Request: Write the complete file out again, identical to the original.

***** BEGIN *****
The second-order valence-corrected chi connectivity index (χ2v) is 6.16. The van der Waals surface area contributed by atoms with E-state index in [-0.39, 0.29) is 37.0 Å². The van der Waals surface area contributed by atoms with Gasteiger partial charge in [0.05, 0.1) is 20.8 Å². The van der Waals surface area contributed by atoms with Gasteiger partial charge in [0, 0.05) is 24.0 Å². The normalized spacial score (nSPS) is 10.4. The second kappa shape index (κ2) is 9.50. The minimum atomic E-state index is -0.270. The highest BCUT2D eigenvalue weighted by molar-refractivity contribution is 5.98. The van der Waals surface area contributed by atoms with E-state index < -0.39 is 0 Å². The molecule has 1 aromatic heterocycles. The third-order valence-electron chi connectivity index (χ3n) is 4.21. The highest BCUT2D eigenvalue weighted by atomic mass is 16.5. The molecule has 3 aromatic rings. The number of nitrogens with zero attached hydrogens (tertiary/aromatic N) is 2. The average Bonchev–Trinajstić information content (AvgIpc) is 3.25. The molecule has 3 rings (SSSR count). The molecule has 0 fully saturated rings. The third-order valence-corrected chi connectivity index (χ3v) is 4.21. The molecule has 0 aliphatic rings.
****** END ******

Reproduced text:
The second-order valence-corrected chi connectivity index (χ2v) is 6.16. The van der Waals surface area contributed by atoms with E-state index in [-0.39, 0.29) is 37.0 Å². The van der Waals surface area contributed by atoms with Gasteiger partial charge in [0.05, 0.1) is 20.8 Å². The van der Waals surface area contributed by atoms with Gasteiger partial charge in [0, 0.05) is 24.0 Å². The normalized spacial score (nSPS) is 10.4. The second kappa shape index (κ2) is 9.50. The minimum atomic E-state index is -0.270. The highest BCUT2D eigenvalue weighted by molar-refractivity contribution is 5.98. The van der Waals surface area contributed by atoms with E-state index < -0.39 is 0 Å². The molecule has 1 aromatic heterocycles. The third-order valence-electron chi connectivity index (χ3n) is 4.21. The highest BCUT2D eigenvalue weighted by atomic mass is 16.5. The molecule has 3 aromatic rings. The number of nitrogens with zero attached hydrogens (tertiary/aromatic N) is 2. The average Bonchev–Trinajstić information content (AvgIpc) is 3.25. The molecule has 3 rings (SSSR count). The molecule has 0 fully saturated rings. The third-order valence-corrected chi connectivity index (χ3v) is 4.21. The molecule has 0 aliphatic rings.